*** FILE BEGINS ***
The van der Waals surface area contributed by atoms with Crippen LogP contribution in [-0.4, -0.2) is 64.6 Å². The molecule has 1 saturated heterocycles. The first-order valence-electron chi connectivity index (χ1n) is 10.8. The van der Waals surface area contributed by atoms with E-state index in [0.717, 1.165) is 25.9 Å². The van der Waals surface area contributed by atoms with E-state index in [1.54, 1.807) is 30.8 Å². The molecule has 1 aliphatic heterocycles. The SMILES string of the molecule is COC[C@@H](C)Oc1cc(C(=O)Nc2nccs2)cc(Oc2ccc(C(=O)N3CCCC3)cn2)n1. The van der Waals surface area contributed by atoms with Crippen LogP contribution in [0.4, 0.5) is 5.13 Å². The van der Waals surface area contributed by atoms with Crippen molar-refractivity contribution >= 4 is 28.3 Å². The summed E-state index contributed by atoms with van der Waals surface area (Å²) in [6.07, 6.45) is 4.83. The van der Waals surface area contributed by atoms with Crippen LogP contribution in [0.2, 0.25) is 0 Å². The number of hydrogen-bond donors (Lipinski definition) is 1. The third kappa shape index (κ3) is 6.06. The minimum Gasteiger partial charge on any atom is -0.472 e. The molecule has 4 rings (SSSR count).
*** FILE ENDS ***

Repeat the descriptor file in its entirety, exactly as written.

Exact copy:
The van der Waals surface area contributed by atoms with Crippen LogP contribution in [-0.4, -0.2) is 64.6 Å². The molecule has 1 saturated heterocycles. The first-order valence-electron chi connectivity index (χ1n) is 10.8. The van der Waals surface area contributed by atoms with E-state index in [0.717, 1.165) is 25.9 Å². The van der Waals surface area contributed by atoms with E-state index in [1.54, 1.807) is 30.8 Å². The molecule has 1 aliphatic heterocycles. The SMILES string of the molecule is COC[C@@H](C)Oc1cc(C(=O)Nc2nccs2)cc(Oc2ccc(C(=O)N3CCCC3)cn2)n1. The van der Waals surface area contributed by atoms with Crippen LogP contribution in [0.4, 0.5) is 5.13 Å². The van der Waals surface area contributed by atoms with Crippen molar-refractivity contribution >= 4 is 28.3 Å². The summed E-state index contributed by atoms with van der Waals surface area (Å²) in [6.07, 6.45) is 4.83. The van der Waals surface area contributed by atoms with Crippen LogP contribution in [0.2, 0.25) is 0 Å². The number of hydrogen-bond donors (Lipinski definition) is 1. The third kappa shape index (κ3) is 6.06. The minimum Gasteiger partial charge on any atom is -0.472 e. The molecule has 4 rings (SSSR count).